President Donald Trump revealed in a tweet on Saturday that he plans to release thousands of the “long-blocked and classified” files pertaining to President John F. Kennedy’s 1963 assassination, in a move to improve government transparency.
On Friday, Politico reported that Trump was “almost certain” to block the release of thousands of pages of classified documents pertaining to Kennedy’s Nov. 22, 1963, assassination in Dallas, Texas, citing anonymous “Trump administration and other government officials.” Politico emphasized that the government had concerns over the release of some of the documents because several were created relatively recently, in the 1990s. The National Archives is scheduled to release the documents by an October 26 deadline.
In a tweet on Saturday morning, Trump wrote: "Subject to the receipt of further information, I will be allowing, as President, the long blocked and classified JFK FILES to be opened."
Congress passed the JFK Assassination Records Collection Act in 1992, stipulating that all documents related to Kennedy's assassination were to be released within a 25-year timeframe — unless the president at the time deemed such release to jeopardize U.S. intelligence agencies and their operations. Of the files scheduled for release, more than 3,000 have never been released publicly while over 30,000 had been released with significant redactions. The law was originally intended to put a stop to the rampant conspiracy theories surrounding the assassination.
Trump reportedly fielded pressure from both the CIA and the FBI to block the release of the previously classified and redacted documents. But pending "the receipt of further information," the president appears poised to side with the public's right to know over the agencies.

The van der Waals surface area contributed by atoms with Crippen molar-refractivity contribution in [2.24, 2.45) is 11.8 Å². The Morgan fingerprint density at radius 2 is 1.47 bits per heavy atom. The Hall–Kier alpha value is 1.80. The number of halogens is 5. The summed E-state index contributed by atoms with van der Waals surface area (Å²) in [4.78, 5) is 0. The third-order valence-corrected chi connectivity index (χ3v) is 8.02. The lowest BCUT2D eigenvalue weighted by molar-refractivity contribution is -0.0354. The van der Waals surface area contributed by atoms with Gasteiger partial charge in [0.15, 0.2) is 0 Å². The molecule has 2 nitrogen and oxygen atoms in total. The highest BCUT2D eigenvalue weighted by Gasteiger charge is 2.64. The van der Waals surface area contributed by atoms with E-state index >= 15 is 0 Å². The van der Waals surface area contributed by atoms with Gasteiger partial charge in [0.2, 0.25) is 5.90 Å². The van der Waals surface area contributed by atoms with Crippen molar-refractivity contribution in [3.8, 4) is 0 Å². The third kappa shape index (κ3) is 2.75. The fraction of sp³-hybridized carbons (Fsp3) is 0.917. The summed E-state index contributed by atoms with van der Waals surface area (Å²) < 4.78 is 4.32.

"If there is not full disclosure of the documents, I would be very disappointed," Judge John R. Tunheim, the federal judge who led the Assassination Records Review Board created by the 1992 law, told Politico. "The time for full disclosure has long since passed."
"It seems hard to believe that a 1990s intelligence operation is still something that's going on today and needs to be protected," he added.
"There could be some jewels in there because ... our level of knowledge in the 1990s is maybe different from today,"Tunheim told the Associated Press.
Larry Sabato, the director of the University of Virginia Center of Politics and author of "The Kennedy Half-Century" book, told the Associated Press that "the American public deserves to know the facts, or at least they deserve to know what the government has kept hidden from them for all these years."
Some members of Congress had weighed in on the controversy as well, including Senate Judiciary Committee Chairman Chuck Grassley (R-Iowa).
In a series of tweets on October 4, Grassley wrote, "25 yrs ago [Congress] said all gov records abt JFK assassination shld b released this month unless Pres blocks No reason 2 keep hidden anymore ... 2day I [introduced] resolution urging Pres Trump 2 allow full release of docs Time 2 let American ppl + historians draw own conclusions ... a real problem in gov't is over classification Transparency in gov't brings acctblty Resolutions like this help."
Many historians and scholars hope the documents will shed a light on assassin Lee Harvey Oswald's visit to Mexico City just weeks before Kennedy was assassinated. During that time, he visited the Soviet and Cuban embassies, and the classified documents are expected to provide further information about those trips and the United States' surveillance of those two embassies.
Philip Shenon, a former New York Times reporter who wrote a book about the assassination, speculated to the AP that "Oswald might have had a clear motive, one that we have never really understood for killing Kennedy, because he thought that by killing Kennedy he might be saving the life of Fidel Castro."
Long-time Trump friend and confidant Roger Stone praised the president for his decision Saturday, tweeting, "Congratulations to @realDonaldTrump on his decision to release the JFK files - Transparency Matters !"
The AP reported that the FBI declined to comment on Trump's tweet, although a CIA spokeswoman said the agency "continues to engage in the process to determine the appropriate next steps with respect to any previously-unreleased CIA information."
Last Modified: November 21, 2017, 12:53 pm